I've got to hand it to Butterscotch Shenanigans, there aren't that many iOS games that can pique my interest on premise alone. However, TowelFight 2: The Monocle of Destiny [$0.99] certainly does, and is a pretty crazy title in most regards. More importantly, TowelFight is an enjoyable game, with only some control issues keeping back an otherwise unique take on the old-school action-adventure genre.
TowelFight follows the story of Hardik, an ordinary monocle-wearing guy that gets sucked into an alternate dimension where infighting amongst gods is causing chaos. Armed with his newly enchanted monocle, Hardik gains the ability to shoot animals from his eye and is charged with a quest to take down opposing gods and save the world. While the story sounds entirely absurd, I thought TowelFight did a great job not only with its overall narrative but also with its dialogue, which is often tongue-in-cheek and filled with a lot of amusing colloquialisms.
From a broad standpoint, TowelFight plays similarly to the original Legend of Zelda. Combat and exploration take place in single-screen environments connected by doors and tracked with a grid-like overworld map. Enemies also drop coins, which can be used to purchase a variety of weapons and items. Health is also measured in hearts, with Hardik losing a percentage of coins and returning to home base if he dies.
While there are plenty of supplemental screens to explore and enemies to take out, the main quest surrounds taking out various bosses, which require boss keys before you can access their screen. Thus, you'll spend most of your time slowly working your way across the map to a boss key, then on to the corresponding boss, which in turn opens the next boss battle and the cycle repeats.
Any vague comparisons to Zelda ends with the above description, however. Explored screens remain enemy-less after they are defeated. A warp system allows Hardik to travel across the map with relative ease. In addition, the game's ridiculous and hilarious story and theme are the polar opposites of what you might find in a 'serious' adventure. Of course, considering how much I enjoy TowelFight's narrative, I welcome the zaniness with open arms. This theme continues with the visuals, which are reminiscent of an old-school style but are supplemented with an intense amount of on-screen special effects. At times, the effects were a little too much, as it can be difficulty to track enemies and projectiles coming at Hardik.
And then there're the weapons, which are the stars of TowelFight. Hardik can eventually pick up 40 different animal projectiles (or as the game calls them, 'Jectiles) that can be used in his monocle. The different animals aren't just for show either, as they cover a pretty wide variety of attack ranges, style, and effects. For example, the Mantis will surround you in a shield-like formation (attacking those that come into contact) while the whale is a very slow 'Jectile that deals heavy damage to anything caught in its explosion. In addition, each animal has two augments that can be found (or bought) which expand on the weapon capabilities of that animal.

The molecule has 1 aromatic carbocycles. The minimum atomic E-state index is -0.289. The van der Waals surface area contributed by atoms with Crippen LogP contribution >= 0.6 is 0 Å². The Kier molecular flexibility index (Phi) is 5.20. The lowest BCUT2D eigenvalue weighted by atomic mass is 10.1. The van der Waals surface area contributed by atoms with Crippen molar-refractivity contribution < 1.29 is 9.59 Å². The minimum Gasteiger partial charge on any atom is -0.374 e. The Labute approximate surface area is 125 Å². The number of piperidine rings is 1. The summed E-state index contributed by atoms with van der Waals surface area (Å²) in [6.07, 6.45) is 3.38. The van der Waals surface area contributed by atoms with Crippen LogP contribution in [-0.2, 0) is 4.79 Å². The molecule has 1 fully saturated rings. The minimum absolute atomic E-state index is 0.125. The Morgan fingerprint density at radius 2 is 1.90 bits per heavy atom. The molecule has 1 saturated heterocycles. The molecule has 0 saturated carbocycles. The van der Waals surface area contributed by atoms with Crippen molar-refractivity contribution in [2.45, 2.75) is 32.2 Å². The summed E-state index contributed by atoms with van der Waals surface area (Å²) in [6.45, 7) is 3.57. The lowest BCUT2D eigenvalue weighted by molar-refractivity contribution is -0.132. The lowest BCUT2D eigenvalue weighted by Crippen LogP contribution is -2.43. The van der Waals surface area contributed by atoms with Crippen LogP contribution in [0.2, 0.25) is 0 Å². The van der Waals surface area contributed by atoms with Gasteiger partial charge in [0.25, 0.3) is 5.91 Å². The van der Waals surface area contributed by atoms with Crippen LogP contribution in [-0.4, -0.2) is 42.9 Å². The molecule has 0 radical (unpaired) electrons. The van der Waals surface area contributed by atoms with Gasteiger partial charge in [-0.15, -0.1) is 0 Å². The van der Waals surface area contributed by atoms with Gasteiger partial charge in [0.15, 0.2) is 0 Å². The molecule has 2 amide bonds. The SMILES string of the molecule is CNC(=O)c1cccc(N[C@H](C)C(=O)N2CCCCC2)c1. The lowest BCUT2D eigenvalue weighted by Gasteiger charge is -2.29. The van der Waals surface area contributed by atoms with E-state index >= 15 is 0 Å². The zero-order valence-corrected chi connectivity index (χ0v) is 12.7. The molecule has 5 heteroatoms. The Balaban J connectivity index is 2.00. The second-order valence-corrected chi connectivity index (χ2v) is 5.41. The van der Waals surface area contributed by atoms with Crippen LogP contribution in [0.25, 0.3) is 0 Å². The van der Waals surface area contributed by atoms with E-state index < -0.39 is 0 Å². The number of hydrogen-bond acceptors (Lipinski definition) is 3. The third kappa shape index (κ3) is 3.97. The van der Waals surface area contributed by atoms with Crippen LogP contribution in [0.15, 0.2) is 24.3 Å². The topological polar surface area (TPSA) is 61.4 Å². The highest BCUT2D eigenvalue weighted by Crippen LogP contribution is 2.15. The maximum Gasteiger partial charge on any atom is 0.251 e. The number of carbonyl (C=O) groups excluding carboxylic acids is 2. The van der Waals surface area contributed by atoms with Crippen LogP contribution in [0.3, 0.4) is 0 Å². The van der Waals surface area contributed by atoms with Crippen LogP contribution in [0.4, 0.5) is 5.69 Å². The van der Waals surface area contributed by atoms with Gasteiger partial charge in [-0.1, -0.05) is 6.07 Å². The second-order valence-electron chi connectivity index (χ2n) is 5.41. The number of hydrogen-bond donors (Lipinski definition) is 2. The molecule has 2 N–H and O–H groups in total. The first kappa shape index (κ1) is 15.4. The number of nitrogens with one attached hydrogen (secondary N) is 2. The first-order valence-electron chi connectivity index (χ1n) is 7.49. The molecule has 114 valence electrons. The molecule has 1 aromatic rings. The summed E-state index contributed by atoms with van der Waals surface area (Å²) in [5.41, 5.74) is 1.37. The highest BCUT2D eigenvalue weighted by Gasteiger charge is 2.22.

I absolutely love TowelFight's animal system and I think it goes a long way towards improving replaybility via collection and strategy. Completionists will want to spend time catching all the various animals while battle strategists will want to check each out in order to create the best monocle combinations to suit their playstyle. While most animals and augments can be bought or found on the overworld, I also appreciate the fact that the strongest (or at least, the most interesting) animals and their augments are hidden away in randomized dungeons that must be explored in order to find and use them. I didn't even get to mention relics, which afford Hardik special powers that can be activated after charging a power bar.
There's a lot to love with TowelFight, but one aspect that I really don't like are its controls. Employing a dual-stick shooter control scheme, TowelFight's sticks are fixed and are center-aligned on both sides of the play area. The current location makes it very easy for your thumbs to lose their bearings on the neutral sports of the sticks, forcing you to divert valuable attention to realign. Considering how hectic TowelFight can get, this can lead to some rather frustrating experiences with Hardik unnecessarily losing hearts and even dying simply due to control issues.
A big update with new control options is in the works, so things are likely to improve in the future, but it's a shame about TowelFight's controls in their current state because otherwise it's an incredibly enjoyable game. With a decent amount of story content, tons of weapons and customization and a hilarious story to boot, folks looking for an action-adventure game that doesn't take itself seriously really need to check out TowelFight. If you're still on the fence, I highly suggest checking out our recent TA Plays on it.
Watch Button Watch App